Thoughts on British ICT, energy & environment, cloud computing and security from Memset's MD
I’ve been a heavy Twitter user for a while, enough to help earn me Computer Weekly’s title of Social Media Champion, and historically have been an advocate of social media. However, a while ago it started to worry my just how much of my “thought stream” I was giving Twitter et al. This was especially pertinent since I have two accounts – my public one and a private one, the latter of which where I voice sometimes politically incorrect sentiments (ie. I have a good rant).
That’s why we launched TweetDelete, which automatically “tidies up” after you. When we were building it though we found a problem though: you can only get the last 3,200 tweets from Twitter’s API, which means you can only delete that number. I’ve had the service running on my accounts for some time, though even then there is no guarantee that Twitter have actually deleted it.
I also use Google+, and like it, but actually the reason I like it is that I can write mini-blog posts there which don’t fit on Twitter and that I can organise the recipients into “circles”. The novelty of artificially restricting my musings to 140 characters, reminiscient of the pain of early SMS, has thoroughly worn off. Anyone I actually want to interact with has enough sense to employ brevity when necessary!
Back to Google+, I have a blog already (Kate’s Comment), and it has the capability for people to comment. So why am I giving my valuable content to third parties? I’ve stopped posting those mini articles on Google+ and am putting more on my blog instead. I’m increasingly using social media as just a channel to link to my posts in fact – that’s the way I want to go.
I can’t not mention Facebook. What do I use it for? Sharing photos and organising events. That’s it. I long ago stopped trusting it with anything else. It endlessly frustrates me when people send me a Facebook message and are surprised when I don’t notice (I ignore them) – I have an email address that is not potentially monitored by anyone and is entirely independant. So should you!
Today we learned that Twitter has finally figured out a way to monetise their service (I’ve long doubted Twitter’s valuations due to the difficulties over monetisation): they are selling their “back catalogue” of your Tweets, apparently going back two years.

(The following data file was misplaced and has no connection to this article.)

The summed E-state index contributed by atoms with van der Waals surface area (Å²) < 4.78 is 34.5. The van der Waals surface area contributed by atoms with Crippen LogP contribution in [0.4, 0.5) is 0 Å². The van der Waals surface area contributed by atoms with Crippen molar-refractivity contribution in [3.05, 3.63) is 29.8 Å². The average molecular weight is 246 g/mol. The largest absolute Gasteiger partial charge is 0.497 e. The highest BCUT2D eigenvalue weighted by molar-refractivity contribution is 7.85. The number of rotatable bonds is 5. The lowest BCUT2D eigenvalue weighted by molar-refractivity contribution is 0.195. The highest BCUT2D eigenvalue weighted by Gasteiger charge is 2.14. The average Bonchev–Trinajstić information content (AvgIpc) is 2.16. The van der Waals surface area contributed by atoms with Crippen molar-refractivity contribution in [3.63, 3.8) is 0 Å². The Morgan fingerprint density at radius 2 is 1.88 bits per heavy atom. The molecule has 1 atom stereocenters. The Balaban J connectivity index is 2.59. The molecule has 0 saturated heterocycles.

According to Tweetails.com I post 11.34 tweets per day. Their 3,200 limit means that if I had not already been deleting my Tweets regularly with TweetDelete I’d only actually be able to delete the last 9 month’s worth, and they are selling more than that!
Well for me this is the final straw. I’m fed up of having my personal data used by companies like Facebook, Twitter and Google. I’m also fed up with the way Facebook in particular are trying to do “an AOL” and partition the ‘Web. I’ve been asking myself why I actually use those services anyway? What on earth led me to entrust my thought stream to these faceless entities? Was I insane?
As for chatting with friends, well not being the trusting type I setup a secure, private XMPP instant messaging service using OpenFire about a year ago. My girlfriend, me, and some close friends use it instead of BBM/MSN/SMS and it is entirely secure.
For blogging (my girlfriend Izzy and I have 3 blogs between us) I use WordPress on my little personal VM – it is very easy to install. It frustrates me that most of my friends use Blogger (or whatever) when WordPress is free, hosting costs almost nothing, and then you own your own content again! If you are spending several hours a month writing even valuing your time at minimum wage it is surely worth a quid or so a month to have your own Web site?
I think I’m going to take another look at systems like Diaspora too – ways to self-host a truly free / open source / social enterprise approach to social networking. Surely there must be some good systems for organising events and sharing pictures that I could self-host too, and if I can then there is no reason every sub-community should not have their resident tech who is entrusted with maintaining their little bit of the ‘net.
The Web used to be open and free; a place of personal expression but on your own terms. The beauty of it has always been that it has been a community-created system but now we find ourselves being increasingly driven to just a small number of sites. 10 years ago all the techies I knew were making their own sites but today people seem content with a Facebook page. Well I for one think that should change. Time to take back the ‘Web!